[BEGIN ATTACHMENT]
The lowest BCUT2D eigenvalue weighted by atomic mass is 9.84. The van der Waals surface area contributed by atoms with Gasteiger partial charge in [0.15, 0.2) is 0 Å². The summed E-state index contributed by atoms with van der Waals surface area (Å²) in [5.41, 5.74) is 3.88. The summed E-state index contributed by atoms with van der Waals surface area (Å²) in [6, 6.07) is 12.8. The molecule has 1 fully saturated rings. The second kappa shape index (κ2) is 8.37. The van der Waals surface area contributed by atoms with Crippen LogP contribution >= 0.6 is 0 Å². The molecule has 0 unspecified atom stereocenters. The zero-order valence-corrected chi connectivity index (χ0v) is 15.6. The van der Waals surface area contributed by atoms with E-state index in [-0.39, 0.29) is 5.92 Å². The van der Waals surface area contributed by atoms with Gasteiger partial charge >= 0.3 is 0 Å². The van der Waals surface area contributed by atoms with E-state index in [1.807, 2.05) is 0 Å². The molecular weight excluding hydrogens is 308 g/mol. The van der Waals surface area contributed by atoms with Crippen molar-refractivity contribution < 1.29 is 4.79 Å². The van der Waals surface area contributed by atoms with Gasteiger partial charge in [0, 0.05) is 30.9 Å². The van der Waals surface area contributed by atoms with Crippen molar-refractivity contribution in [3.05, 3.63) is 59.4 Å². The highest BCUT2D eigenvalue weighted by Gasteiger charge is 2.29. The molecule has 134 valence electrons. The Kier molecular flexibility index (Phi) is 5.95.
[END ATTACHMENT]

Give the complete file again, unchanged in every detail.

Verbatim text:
The lowest BCUT2D eigenvalue weighted by atomic mass is 9.84. The van der Waals surface area contributed by atoms with Gasteiger partial charge in [0.15, 0.2) is 0 Å². The summed E-state index contributed by atoms with van der Waals surface area (Å²) in [5.41, 5.74) is 3.88. The summed E-state index contributed by atoms with van der Waals surface area (Å²) in [6, 6.07) is 12.8. The molecule has 1 fully saturated rings. The second kappa shape index (κ2) is 8.37. The van der Waals surface area contributed by atoms with Crippen LogP contribution >= 0.6 is 0 Å². The molecule has 0 unspecified atom stereocenters. The zero-order valence-corrected chi connectivity index (χ0v) is 15.6. The van der Waals surface area contributed by atoms with E-state index in [-0.39, 0.29) is 5.92 Å². The van der Waals surface area contributed by atoms with Gasteiger partial charge >= 0.3 is 0 Å². The van der Waals surface area contributed by atoms with E-state index in [1.807, 2.05) is 0 Å². The molecular weight excluding hydrogens is 308 g/mol. The van der Waals surface area contributed by atoms with Crippen molar-refractivity contribution < 1.29 is 4.79 Å². The van der Waals surface area contributed by atoms with Gasteiger partial charge in [0, 0.05) is 30.9 Å². The van der Waals surface area contributed by atoms with Crippen molar-refractivity contribution in [3.05, 3.63) is 59.4 Å². The highest BCUT2D eigenvalue weighted by Gasteiger charge is 2.29. The molecule has 134 valence electrons. The Kier molecular flexibility index (Phi) is 5.95.